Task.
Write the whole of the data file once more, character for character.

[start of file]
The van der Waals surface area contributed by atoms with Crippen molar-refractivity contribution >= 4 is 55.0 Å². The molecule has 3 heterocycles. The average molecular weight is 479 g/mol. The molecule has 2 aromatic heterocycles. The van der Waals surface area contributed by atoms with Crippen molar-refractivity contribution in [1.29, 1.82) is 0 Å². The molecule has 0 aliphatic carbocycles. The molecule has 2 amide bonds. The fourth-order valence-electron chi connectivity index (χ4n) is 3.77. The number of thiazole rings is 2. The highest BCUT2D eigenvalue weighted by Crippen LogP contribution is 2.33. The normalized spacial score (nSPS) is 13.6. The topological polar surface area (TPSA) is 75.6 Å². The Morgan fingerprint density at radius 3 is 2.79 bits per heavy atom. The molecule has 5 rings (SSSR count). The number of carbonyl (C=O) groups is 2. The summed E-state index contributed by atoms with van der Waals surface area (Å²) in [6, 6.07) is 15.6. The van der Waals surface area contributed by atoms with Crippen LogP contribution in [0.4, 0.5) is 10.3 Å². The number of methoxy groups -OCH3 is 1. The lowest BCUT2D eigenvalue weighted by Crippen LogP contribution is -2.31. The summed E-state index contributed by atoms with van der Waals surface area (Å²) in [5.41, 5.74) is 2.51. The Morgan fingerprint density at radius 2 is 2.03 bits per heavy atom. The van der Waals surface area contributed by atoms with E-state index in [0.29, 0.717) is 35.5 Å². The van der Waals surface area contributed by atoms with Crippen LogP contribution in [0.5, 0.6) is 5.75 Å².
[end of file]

The van der Waals surface area contributed by atoms with Crippen molar-refractivity contribution >= 4 is 55.0 Å². The molecule has 3 heterocycles. The average molecular weight is 479 g/mol. The molecule has 2 aromatic heterocycles. The van der Waals surface area contributed by atoms with Crippen molar-refractivity contribution in [1.29, 1.82) is 0 Å². The molecule has 0 aliphatic carbocycles. The molecule has 2 amide bonds. The fourth-order valence-electron chi connectivity index (χ4n) is 3.77. The number of thiazole rings is 2. The highest BCUT2D eigenvalue weighted by Crippen LogP contribution is 2.33. The normalized spacial score (nSPS) is 13.6. The topological polar surface area (TPSA) is 75.6 Å². The Morgan fingerprint density at radius 3 is 2.79 bits per heavy atom. The molecule has 5 rings (SSSR count). The number of carbonyl (C=O) groups is 2. The summed E-state index contributed by atoms with van der Waals surface area (Å²) in [6, 6.07) is 15.6. The van der Waals surface area contributed by atoms with Crippen LogP contribution in [0.4, 0.5) is 10.3 Å². The number of methoxy groups -OCH3 is 1. The lowest BCUT2D eigenvalue weighted by Crippen LogP contribution is -2.31. The summed E-state index contributed by atoms with van der Waals surface area (Å²) in [5.41, 5.74) is 2.51. The Morgan fingerprint density at radius 2 is 2.03 bits per heavy atom. The van der Waals surface area contributed by atoms with E-state index in [0.29, 0.717) is 35.5 Å². The van der Waals surface area contributed by atoms with Crippen LogP contribution in [0.5, 0.6) is 5.75 Å².